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Saturday, April 19, 2014
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Published: 12/8/2013

EDITORIALS

Tragic shots

Last week in a small community in northern Georgia, a homeowner asserted his right to self-defense. Another man was shot dead.

Justice done? No, it was just another American tragedy in a land where the law increasingly invites such tragedies.

Authorities said Joe Hendrix, 34, thought his victim was an intruder. It was around 4 a.m. and someone had come to his front door, rung the bell, and jiggled the knob.

Although 911 was called, Mr. Hendrix went outside and saw the man, whom he said ignored calls to identity himself and kept coming forward. Mr. Hendrix shot him four times with a Glock pistol.

But this was no intruder: Ronald Westbrook was a former U.S. Air Force officer who suffered from Alzheimer’s disease. In his confusion, he had wandered about three miles from his home and had collected mail from people’s mailboxes. He was a danger only to himself.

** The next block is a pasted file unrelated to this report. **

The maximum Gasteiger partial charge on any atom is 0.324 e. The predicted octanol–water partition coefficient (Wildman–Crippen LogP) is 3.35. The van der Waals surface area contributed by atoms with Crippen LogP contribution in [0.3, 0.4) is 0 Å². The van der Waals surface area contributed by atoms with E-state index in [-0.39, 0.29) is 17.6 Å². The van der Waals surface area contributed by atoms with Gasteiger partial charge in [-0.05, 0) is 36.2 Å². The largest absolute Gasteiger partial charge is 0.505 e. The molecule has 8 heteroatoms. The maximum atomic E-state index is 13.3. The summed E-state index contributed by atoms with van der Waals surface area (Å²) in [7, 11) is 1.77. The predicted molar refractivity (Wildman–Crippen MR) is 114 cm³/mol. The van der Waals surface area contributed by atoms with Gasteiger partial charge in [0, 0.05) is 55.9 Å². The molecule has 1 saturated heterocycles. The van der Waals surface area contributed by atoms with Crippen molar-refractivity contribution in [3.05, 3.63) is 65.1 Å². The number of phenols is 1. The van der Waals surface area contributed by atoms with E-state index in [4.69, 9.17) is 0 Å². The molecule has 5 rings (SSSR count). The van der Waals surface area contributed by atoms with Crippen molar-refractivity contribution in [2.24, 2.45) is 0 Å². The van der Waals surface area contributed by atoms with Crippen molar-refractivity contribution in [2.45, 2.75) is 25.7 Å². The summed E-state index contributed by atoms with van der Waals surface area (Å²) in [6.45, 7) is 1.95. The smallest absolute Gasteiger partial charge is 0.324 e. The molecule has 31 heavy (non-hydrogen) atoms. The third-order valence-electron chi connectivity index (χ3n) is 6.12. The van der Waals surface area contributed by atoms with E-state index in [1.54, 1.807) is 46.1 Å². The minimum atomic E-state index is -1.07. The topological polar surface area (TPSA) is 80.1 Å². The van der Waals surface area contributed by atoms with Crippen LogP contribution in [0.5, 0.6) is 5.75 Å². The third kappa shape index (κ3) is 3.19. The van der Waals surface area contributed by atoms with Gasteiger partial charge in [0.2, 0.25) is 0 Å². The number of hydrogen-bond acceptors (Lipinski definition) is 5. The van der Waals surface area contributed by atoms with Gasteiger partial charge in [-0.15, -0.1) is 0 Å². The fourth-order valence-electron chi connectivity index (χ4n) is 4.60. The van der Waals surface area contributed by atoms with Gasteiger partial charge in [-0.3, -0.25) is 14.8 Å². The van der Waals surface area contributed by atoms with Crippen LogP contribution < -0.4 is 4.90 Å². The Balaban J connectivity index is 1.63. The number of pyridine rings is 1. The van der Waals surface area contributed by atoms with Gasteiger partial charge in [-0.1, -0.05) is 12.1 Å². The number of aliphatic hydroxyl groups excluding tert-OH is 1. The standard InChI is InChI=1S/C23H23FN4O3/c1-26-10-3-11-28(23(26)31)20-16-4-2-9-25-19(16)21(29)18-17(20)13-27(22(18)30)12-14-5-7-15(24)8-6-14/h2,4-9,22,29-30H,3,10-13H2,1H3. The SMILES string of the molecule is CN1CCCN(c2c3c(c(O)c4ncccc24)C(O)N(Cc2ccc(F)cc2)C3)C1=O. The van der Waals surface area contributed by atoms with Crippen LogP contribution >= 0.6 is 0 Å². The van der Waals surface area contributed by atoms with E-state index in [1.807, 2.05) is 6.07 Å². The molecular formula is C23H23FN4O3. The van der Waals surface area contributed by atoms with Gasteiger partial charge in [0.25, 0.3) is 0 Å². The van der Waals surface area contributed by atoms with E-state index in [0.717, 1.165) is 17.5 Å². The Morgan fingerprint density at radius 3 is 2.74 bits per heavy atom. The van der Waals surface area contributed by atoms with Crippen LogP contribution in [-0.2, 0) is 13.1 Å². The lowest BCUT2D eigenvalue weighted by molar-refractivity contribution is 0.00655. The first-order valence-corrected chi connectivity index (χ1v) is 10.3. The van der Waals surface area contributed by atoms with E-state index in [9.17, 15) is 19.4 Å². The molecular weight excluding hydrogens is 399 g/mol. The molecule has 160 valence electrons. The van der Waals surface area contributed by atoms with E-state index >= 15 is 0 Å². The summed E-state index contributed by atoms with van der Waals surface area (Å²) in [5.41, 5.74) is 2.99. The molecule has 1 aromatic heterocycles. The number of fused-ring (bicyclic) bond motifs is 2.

Of course, it was nighttime and Mr. Hendrix could not have known that the man outside was elderly and suffering from dementia. A stranger at the door at that hour would frighten anyone. But if the resident had stayed inside and waited for police to arrive, this tragedy would not have happened.

Mr. Hendrix had no duty to stay inside under Georgia’s “stand your ground” law, one of nearly two dozen such statutes passed by states. The Ohio General Assembly is considering such a measure.

These laws do not encourage people to retreat to safety before they shoot in self-defense as a last resort. On the contrary, they permit deadly force to be used if homeowners believe they are imminent danger — an easy post-shooting excuse for the trigger-happy. Although a man is dead for no good reason, Mr. Hendrix probably won’t be charged.

This basic idea is why the armed George Zimmerman got away with shooting an unarmed Trayvon Martin in Florida last year — a result that looks more like a travesty in light of Mr. Zimmerman’s subsequent troubles with the law.

It was why police initially hesitated to arrest a white man, Theodore Wafer, who shot to death an unarmed 19-year-old black woman, Renisha McBride, in suburban Detroit early last month. She had come to his door in the early hours, apparently seeking help after a car accident. Mr. Wafer has been charged with second-degree murder.

There is no racial angle to the Georgia shooting; it involved white men. It is the predictably poisonous fruit of a sour tree. A man stood his ground. An innocent man is now in the ground. Expect more such deaths, until America comes to its senses.



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